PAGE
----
Samuel Whittemore (1694 - February 3, 1793) was a farmer. He was eighty years old and living in Menotomy, Massachusetts (present-day Arlington) when he became the oldest known colonial combatant in the American Revolutionary War.
On April 19, 1775, British forces were returning to Boston from the Battles of Lexington and Concord, the opening engagements of the war. On their march, they were continually shot at by colonial militiamen.
Whittemore was in his fields when he spotted an approaching British relief brigade under Earl Percy, sent to assist the retreat. Whittemore loaded his musket and ambushed the British from behind a nearby stone wall, killing one soldier. He then drew his dueling pistols and killed a grenadier and mortally wounded a second. He managed to fire five shots before a British detachment reached his position. Whittemore then attacked with a sword. He was shot in the face, bayoneted thirteen times, and left for dead in a pool of blood. He was found alive, trying to load his musket to fight again. He was taken to Dr. Cotton Tufts of Medford, who held out no hope for his survival. However, Whittemore lived another 18 years until dying of natural causes at the age of 98.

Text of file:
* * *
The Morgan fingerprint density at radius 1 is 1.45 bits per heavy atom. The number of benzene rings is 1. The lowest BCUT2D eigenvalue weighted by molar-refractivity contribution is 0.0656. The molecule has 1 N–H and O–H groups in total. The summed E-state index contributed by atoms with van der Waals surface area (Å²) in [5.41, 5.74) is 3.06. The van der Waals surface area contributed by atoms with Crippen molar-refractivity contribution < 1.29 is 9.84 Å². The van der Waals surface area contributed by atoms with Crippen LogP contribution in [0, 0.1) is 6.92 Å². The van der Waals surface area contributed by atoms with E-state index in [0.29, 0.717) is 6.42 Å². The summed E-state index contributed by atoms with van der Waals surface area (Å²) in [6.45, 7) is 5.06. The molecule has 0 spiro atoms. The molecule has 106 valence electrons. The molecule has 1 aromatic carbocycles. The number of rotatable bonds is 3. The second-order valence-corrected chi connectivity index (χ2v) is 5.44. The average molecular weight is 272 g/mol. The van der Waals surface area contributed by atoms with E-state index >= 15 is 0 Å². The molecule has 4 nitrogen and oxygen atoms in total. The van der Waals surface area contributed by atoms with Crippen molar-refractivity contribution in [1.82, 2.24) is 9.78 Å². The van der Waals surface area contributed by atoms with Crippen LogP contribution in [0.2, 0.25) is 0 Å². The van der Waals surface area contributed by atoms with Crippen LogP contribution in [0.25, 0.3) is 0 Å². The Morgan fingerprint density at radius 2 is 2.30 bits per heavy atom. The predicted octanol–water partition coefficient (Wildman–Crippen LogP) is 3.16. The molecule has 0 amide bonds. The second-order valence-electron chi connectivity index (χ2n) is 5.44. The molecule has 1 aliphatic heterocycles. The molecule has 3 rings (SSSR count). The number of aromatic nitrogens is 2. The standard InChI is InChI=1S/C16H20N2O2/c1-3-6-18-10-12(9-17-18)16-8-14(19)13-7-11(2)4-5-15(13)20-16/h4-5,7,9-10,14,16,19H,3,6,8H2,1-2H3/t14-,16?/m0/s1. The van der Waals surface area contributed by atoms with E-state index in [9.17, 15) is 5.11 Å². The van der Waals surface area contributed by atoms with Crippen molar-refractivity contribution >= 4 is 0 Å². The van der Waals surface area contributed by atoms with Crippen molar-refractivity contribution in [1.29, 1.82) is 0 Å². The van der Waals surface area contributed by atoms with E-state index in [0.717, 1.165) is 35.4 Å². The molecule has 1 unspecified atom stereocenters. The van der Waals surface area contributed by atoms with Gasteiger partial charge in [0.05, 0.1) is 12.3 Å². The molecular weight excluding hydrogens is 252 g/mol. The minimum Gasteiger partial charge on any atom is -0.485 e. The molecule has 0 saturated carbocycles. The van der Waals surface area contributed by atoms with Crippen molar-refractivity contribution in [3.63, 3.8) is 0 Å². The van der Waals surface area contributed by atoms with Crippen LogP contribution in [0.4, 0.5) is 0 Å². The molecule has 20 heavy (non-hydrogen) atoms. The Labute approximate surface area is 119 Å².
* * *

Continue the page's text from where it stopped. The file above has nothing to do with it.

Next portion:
A monument in Arlington, Massachusetts reads:Near this spot, Samuel Whittemore, then 80 years old, killed three British soldiers, April 19, 1775. He was shot, bayoneted, beaten and left for dead, but recovered and lived to be 98 years of age.
In 2005, Samuel Whittemore was proclaimed the official state hero of Massachusetts.